US President Barack Obama speaks to reporters about Syria at the White House in Washington on Friday.© REUTERS/ Kevin Lamarque
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WASHINGTON, September 27 (RIA Novosti) – US President Barack Obama on Friday lauded a draft UN Security Council resolution on Syria’s chemical weapons hammered out by Russia and the United States as “potentially a huge victory for the international community.”
“The fact that we now have a framework … that would be legally binding, that would be verifiable and enforceable, where there will be consequences for Syria’s failure to meet what has been set forth in this resolution, I think is a potentially huge victory for the international community,” Obama said ahead of talks with Indian Prime Minister Manmohan Singh.
The Security Council was expected to vote on the draft resolution later Friday, US media cited UN diplomats as saying.
Washington and Moscow had been at loggerheads over the role of military action to enforce Syria’s compliance with a US-Russian plan to place Syria’s chemical stockpile under international control.
The Obama administration had insisted that the threat of force is crucial to forcing Syrian President Bashar Assad to hand over his government’s chemical arsenal. Russia, an ally of Assad, has repeatedly rejected outside military intervention in Syria’s civil war.
The two countries announced Thursday that the five permanent members of the Security Council had finalized a draft resolution demanding that the Assad government give full access to weapons inspectors and place all of its chemical weapons under international control.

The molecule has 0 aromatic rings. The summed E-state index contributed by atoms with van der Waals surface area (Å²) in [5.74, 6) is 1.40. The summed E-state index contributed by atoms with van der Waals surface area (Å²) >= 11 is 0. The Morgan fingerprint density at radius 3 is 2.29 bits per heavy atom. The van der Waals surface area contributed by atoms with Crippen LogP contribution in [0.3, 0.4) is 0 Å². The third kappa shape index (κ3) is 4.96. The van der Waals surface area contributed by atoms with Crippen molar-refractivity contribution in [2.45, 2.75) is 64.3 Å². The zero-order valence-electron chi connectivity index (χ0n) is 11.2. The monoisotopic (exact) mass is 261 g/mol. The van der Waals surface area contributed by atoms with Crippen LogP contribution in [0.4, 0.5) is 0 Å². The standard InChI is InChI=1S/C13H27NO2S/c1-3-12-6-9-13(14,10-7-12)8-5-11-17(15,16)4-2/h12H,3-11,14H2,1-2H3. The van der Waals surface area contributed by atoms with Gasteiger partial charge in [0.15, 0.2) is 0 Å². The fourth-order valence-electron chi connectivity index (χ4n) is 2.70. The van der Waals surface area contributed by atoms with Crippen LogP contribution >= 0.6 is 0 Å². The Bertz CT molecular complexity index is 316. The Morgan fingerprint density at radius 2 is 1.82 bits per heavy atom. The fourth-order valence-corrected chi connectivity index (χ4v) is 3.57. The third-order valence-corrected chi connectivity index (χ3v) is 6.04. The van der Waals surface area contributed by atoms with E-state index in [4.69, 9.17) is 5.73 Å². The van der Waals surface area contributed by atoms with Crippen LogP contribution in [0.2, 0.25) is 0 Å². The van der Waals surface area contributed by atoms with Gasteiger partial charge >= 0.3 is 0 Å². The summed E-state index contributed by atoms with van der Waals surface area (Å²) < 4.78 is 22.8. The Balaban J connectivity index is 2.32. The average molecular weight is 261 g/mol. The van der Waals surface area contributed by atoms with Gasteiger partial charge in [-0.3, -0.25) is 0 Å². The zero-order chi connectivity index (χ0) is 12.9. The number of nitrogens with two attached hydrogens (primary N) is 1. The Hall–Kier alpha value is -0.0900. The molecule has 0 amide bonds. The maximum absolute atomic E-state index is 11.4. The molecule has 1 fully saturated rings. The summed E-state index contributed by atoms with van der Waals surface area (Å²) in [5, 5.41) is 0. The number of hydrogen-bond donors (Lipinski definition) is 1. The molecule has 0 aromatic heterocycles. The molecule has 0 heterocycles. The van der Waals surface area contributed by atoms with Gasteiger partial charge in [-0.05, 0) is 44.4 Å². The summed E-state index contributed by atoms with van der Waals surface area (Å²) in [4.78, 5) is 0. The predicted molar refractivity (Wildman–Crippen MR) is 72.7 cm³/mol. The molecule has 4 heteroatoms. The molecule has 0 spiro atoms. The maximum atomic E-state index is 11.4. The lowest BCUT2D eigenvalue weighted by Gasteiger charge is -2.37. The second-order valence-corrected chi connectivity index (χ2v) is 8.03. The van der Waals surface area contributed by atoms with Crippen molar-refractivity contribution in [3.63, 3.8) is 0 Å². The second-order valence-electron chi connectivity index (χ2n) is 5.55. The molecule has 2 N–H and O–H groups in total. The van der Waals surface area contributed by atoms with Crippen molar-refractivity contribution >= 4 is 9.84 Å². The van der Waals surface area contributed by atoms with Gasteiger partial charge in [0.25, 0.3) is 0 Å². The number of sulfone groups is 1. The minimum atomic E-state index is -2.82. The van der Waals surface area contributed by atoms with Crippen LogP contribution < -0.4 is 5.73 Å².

The draft resolution, published Thursday by Reuters, does not include an automatic trigger for military action should Damascus fail to abide by the deal, though it does say that noncompliance will result in measures under Chapter 7 of the UN Charter, which allows for military force or other sanctions to restore peace and security.
Any specific sanctions would have to be authorized by another UN Security Council resolution, though the Obama administration has said it is not forgoing the possibility of military action in Syria without UN approval.
Obama said Friday that it is “doubtful” the diplomatic push would have reached this point without US threats to carry out military strikes against Syria in response to an Aug. 21 chemical weapons attack outside Syria that Washington claims left more than 1,400 dead.
The White House accuses Assad’s government of responsibility for the attack, while top Russian officials have said it was likely carried out by Syrian rebels trying to frame Assad.
“But I’ve always expressed a preference for resolving this diplomatically, and I appreciate all our international partners in working very hard over the past several days to make sure that we could arrive at a resolution,” Obama said.
The US-Russian plan to seize and destroy Syria’s chemical weapons was announced earlier this month by Russian Foreign Minister Sergei Lavrov and US Secretary of State John Kerry. The deal came after a whirlwind of diplomacy following an intense lobbying effort by Washington to gather domestic and international support for punitive military strikes against Syria in response to the Aug. 21 attack.
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